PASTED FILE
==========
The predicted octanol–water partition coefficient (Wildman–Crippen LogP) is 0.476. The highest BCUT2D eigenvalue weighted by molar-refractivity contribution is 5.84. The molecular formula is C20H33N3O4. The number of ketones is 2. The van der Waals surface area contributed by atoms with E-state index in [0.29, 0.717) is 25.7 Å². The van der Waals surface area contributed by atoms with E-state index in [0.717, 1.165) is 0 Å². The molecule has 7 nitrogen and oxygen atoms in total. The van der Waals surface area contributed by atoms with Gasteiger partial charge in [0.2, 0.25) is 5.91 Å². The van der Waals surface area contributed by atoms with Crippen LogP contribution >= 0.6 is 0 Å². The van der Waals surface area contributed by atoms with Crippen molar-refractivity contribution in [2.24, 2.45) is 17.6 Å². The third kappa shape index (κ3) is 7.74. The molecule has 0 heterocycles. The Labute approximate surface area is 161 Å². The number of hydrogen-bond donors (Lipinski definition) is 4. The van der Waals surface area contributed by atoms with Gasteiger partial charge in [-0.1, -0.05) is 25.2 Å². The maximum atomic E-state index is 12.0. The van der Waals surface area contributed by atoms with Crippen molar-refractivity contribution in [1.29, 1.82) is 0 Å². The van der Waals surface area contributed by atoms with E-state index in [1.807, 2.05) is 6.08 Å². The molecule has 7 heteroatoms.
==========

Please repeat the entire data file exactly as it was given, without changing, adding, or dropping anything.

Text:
The predicted octanol–water partition coefficient (Wildman–Crippen LogP) is 0.476. The highest BCUT2D eigenvalue weighted by molar-refractivity contribution is 5.84. The molecular formula is C20H33N3O4. The number of ketones is 2. The van der Waals surface area contributed by atoms with E-state index in [0.29, 0.717) is 25.7 Å². The van der Waals surface area contributed by atoms with E-state index in [0.717, 1.165) is 0 Å². The molecule has 7 nitrogen and oxygen atoms in total. The van der Waals surface area contributed by atoms with Gasteiger partial charge in [0.2, 0.25) is 5.91 Å². The van der Waals surface area contributed by atoms with Crippen LogP contribution >= 0.6 is 0 Å². The van der Waals surface area contributed by atoms with Crippen molar-refractivity contribution in [2.24, 2.45) is 17.6 Å². The third kappa shape index (κ3) is 7.74. The molecule has 0 heterocycles. The Labute approximate surface area is 161 Å². The number of hydrogen-bond donors (Lipinski definition) is 4. The van der Waals surface area contributed by atoms with Gasteiger partial charge in [-0.1, -0.05) is 25.2 Å². The maximum atomic E-state index is 12.0. The van der Waals surface area contributed by atoms with Crippen molar-refractivity contribution in [1.29, 1.82) is 0 Å². The van der Waals surface area contributed by atoms with E-state index in [1.807, 2.05) is 6.08 Å². The molecule has 7 heteroatoms.